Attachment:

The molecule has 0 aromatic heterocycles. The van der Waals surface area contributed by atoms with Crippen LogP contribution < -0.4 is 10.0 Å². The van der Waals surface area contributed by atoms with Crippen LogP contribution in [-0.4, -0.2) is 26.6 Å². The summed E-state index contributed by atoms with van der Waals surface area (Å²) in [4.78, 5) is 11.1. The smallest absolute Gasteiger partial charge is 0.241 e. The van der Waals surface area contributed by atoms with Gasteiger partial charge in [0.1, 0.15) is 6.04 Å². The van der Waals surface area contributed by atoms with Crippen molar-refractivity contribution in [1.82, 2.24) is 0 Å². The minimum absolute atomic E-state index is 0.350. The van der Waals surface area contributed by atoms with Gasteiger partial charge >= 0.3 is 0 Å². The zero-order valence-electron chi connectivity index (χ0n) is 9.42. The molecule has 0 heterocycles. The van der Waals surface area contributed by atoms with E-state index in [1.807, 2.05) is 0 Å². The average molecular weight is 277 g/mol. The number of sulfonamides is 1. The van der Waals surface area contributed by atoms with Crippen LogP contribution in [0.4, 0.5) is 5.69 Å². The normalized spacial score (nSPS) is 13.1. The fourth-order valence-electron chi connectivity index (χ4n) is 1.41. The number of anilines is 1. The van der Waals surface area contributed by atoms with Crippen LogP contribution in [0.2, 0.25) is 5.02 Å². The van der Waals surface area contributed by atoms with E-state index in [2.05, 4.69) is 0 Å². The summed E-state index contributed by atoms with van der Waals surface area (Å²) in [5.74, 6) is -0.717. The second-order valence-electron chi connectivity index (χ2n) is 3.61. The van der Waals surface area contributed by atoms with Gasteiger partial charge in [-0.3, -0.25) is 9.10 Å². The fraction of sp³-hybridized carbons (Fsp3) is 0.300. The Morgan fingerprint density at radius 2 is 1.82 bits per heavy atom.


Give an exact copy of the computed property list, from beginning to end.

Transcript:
The molecule has 0 aromatic heterocycles. The van der Waals surface area contributed by atoms with Crippen LogP contribution < -0.4 is 10.0 Å². The van der Waals surface area contributed by atoms with Crippen LogP contribution in [-0.4, -0.2) is 26.6 Å². The summed E-state index contributed by atoms with van der Waals surface area (Å²) in [4.78, 5) is 11.1. The smallest absolute Gasteiger partial charge is 0.241 e. The van der Waals surface area contributed by atoms with Gasteiger partial charge in [0.1, 0.15) is 6.04 Å². The van der Waals surface area contributed by atoms with Crippen molar-refractivity contribution in [1.82, 2.24) is 0 Å². The minimum absolute atomic E-state index is 0.350. The van der Waals surface area contributed by atoms with Gasteiger partial charge >= 0.3 is 0 Å². The zero-order valence-electron chi connectivity index (χ0n) is 9.42. The molecule has 0 heterocycles. The van der Waals surface area contributed by atoms with E-state index in [1.807, 2.05) is 0 Å². The average molecular weight is 277 g/mol. The number of sulfonamides is 1. The van der Waals surface area contributed by atoms with Crippen LogP contribution in [0.4, 0.5) is 5.69 Å². The normalized spacial score (nSPS) is 13.1. The fourth-order valence-electron chi connectivity index (χ4n) is 1.41. The number of anilines is 1. The van der Waals surface area contributed by atoms with Crippen LogP contribution in [0.2, 0.25) is 5.02 Å². The van der Waals surface area contributed by atoms with E-state index in [2.05, 4.69) is 0 Å². The summed E-state index contributed by atoms with van der Waals surface area (Å²) in [5.74, 6) is -0.717. The second-order valence-electron chi connectivity index (χ2n) is 3.61. The van der Waals surface area contributed by atoms with Gasteiger partial charge in [-0.3, -0.25) is 9.10 Å². The fraction of sp³-hybridized carbons (Fsp3) is 0.300. The Morgan fingerprint density at radius 2 is 1.82 bits per heavy atom.